Love languages for non-romantic relationships

The concept of love languages helps pretty much any relationship - it’s useful to understand what matters to people.

It all comes down to knowing what’s important to people so you can understand, empathize and work with them a little better. 

We all have different life experiences; we come from different backgrounds. It makes sense that we communicate differently, too.

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Love & Family

MORE IDEAS FROM THE ARTICLE

  • Words of affirmation: Expressing affection through spoken affection, praise or appreciation.
  • Acts of service: Actions, rather than words, are used to show and receive love.
  • Receiving gifts: Gifting is symbolic of love and affection.
  • Quality time: Expressing affection with undivided, undistracted attention.
  • Physical touch: It can range from having sex to holding hands. With this love language, the speaker feels affection through physical touch.
The five love languages

The idea is: we all express and feel love differently, and understanding those differences can seriously help your relationships. 

We all show affection in different ways. These “languages” simply label those ways so you can understand people a little better.

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RELATED IDEAS

It refers to the idea that we all give and receive love differently. The five languages are:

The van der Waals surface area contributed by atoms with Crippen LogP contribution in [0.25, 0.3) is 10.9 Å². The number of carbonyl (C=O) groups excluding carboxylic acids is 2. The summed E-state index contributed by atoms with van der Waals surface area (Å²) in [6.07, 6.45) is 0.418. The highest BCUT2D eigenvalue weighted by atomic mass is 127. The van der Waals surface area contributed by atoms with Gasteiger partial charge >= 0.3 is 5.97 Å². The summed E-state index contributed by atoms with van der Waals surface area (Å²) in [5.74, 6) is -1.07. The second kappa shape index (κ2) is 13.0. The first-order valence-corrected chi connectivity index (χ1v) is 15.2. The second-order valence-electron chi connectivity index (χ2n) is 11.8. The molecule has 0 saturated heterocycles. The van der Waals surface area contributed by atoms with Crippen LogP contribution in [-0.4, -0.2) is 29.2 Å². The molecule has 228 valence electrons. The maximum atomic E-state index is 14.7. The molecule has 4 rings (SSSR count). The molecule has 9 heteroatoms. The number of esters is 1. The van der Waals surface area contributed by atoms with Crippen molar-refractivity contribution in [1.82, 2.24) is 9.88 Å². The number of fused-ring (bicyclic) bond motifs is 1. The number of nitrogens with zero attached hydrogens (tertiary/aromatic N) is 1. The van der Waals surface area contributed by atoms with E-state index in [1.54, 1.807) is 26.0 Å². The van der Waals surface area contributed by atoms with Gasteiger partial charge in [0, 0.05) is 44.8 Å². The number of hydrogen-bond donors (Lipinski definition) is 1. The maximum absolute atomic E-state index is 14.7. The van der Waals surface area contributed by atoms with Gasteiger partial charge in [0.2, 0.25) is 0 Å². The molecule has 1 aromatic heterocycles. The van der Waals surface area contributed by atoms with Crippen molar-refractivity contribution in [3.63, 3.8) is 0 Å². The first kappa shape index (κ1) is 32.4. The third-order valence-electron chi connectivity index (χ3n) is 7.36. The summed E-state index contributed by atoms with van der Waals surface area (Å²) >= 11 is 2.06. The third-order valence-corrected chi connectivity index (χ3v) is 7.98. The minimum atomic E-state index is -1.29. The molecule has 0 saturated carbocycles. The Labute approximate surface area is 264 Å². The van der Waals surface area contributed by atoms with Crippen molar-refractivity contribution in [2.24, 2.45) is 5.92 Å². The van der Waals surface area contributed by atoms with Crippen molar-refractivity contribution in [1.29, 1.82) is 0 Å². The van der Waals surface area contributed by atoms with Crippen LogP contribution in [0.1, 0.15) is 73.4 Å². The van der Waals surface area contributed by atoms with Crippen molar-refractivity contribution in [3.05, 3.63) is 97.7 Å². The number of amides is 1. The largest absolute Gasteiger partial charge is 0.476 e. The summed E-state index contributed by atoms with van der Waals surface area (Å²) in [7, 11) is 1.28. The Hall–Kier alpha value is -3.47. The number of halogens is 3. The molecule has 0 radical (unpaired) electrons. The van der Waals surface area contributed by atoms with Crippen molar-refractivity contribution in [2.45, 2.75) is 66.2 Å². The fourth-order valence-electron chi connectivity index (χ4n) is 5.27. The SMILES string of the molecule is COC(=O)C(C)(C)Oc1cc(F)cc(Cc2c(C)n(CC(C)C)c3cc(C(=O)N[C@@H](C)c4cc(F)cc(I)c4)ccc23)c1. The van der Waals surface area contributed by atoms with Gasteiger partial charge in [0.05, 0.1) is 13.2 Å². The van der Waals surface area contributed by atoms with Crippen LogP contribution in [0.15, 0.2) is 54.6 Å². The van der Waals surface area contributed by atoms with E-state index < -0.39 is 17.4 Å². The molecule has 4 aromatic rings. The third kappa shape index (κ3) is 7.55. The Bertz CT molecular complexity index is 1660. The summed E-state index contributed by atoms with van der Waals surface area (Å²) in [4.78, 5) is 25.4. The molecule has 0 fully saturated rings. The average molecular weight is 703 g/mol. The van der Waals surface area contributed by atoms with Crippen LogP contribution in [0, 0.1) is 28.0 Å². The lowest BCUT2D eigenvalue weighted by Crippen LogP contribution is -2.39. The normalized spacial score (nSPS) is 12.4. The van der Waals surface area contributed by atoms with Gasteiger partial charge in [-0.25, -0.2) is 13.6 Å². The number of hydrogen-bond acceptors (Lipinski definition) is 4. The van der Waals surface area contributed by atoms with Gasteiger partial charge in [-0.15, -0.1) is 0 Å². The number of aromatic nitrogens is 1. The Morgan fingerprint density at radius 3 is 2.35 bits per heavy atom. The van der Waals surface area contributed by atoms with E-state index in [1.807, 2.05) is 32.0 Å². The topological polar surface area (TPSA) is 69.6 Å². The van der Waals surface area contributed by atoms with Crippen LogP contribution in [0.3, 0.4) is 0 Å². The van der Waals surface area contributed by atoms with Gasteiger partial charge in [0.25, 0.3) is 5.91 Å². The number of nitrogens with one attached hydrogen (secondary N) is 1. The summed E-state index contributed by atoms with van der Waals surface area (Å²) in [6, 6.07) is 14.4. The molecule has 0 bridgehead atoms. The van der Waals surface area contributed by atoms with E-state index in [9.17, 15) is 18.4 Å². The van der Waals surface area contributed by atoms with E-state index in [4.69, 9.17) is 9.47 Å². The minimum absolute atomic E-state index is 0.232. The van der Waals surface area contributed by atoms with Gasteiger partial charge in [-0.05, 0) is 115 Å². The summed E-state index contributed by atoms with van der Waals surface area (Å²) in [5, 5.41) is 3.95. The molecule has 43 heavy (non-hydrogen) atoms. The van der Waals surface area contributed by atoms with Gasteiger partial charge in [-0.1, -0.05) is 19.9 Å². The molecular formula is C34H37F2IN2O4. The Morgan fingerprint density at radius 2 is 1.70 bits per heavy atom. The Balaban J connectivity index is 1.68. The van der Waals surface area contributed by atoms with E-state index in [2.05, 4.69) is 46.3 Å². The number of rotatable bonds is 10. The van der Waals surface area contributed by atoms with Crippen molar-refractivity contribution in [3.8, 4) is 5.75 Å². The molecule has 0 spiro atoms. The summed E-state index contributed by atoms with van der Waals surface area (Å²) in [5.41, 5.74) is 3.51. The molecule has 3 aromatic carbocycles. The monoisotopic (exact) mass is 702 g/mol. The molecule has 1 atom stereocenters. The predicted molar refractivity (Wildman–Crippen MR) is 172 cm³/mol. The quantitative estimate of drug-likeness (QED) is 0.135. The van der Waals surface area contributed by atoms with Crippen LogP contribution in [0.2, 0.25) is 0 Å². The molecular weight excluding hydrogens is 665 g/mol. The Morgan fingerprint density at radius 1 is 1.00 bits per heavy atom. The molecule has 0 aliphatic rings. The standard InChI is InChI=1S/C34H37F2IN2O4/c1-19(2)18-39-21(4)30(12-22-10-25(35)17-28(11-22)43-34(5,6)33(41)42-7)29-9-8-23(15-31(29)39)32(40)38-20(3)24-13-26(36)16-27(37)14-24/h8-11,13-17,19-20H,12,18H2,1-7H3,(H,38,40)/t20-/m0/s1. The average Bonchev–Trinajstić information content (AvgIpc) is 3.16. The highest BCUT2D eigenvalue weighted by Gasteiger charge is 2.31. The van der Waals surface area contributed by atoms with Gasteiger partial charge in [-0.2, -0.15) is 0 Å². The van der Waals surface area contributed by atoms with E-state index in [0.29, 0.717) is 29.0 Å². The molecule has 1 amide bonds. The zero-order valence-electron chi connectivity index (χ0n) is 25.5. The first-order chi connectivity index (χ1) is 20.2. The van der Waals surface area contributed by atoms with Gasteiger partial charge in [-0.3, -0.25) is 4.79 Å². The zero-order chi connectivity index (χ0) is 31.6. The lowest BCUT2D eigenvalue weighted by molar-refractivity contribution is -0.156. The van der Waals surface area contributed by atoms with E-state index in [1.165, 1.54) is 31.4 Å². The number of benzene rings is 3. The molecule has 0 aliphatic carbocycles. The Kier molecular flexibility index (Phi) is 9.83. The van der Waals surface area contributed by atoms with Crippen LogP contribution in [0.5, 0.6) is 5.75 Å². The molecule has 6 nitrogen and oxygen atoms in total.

• Words of affirmation
  • Acts of service
  • Receiving gifts
  • Quality time
  • Physical touch

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IDEAS

Chapman’s Five Love Languages

Author Gary Chapman developed the theory that there are five basic ways romantic partners give and receive love.

The five love languages are:

  1. Physical touch
  2. Quality time
  3. Acts of service, such as cooking a meal or cleaning the car.
  4. Words of affirmation, such as verbal praise, compliments, and expressions of love.
  5. Gift-giving ranging from small tokens to surprise deliveries.

The majority of us have one or two dominant love languages, but each of us speaks all five languages to some degree. By learning how to 'speak' each other's preferred love language, you're ensuring both of you feel supported and seen.

Be conscious not to point blame at your partner by phrasing sentences that start with words such as “You make me... “ or “You didn’t…

Instead, begin by saying, “I feel hurt when…” or “I’m upset when…” Your partner will be less likely to be defensive if you don’t sound as though you’re in attack mode.

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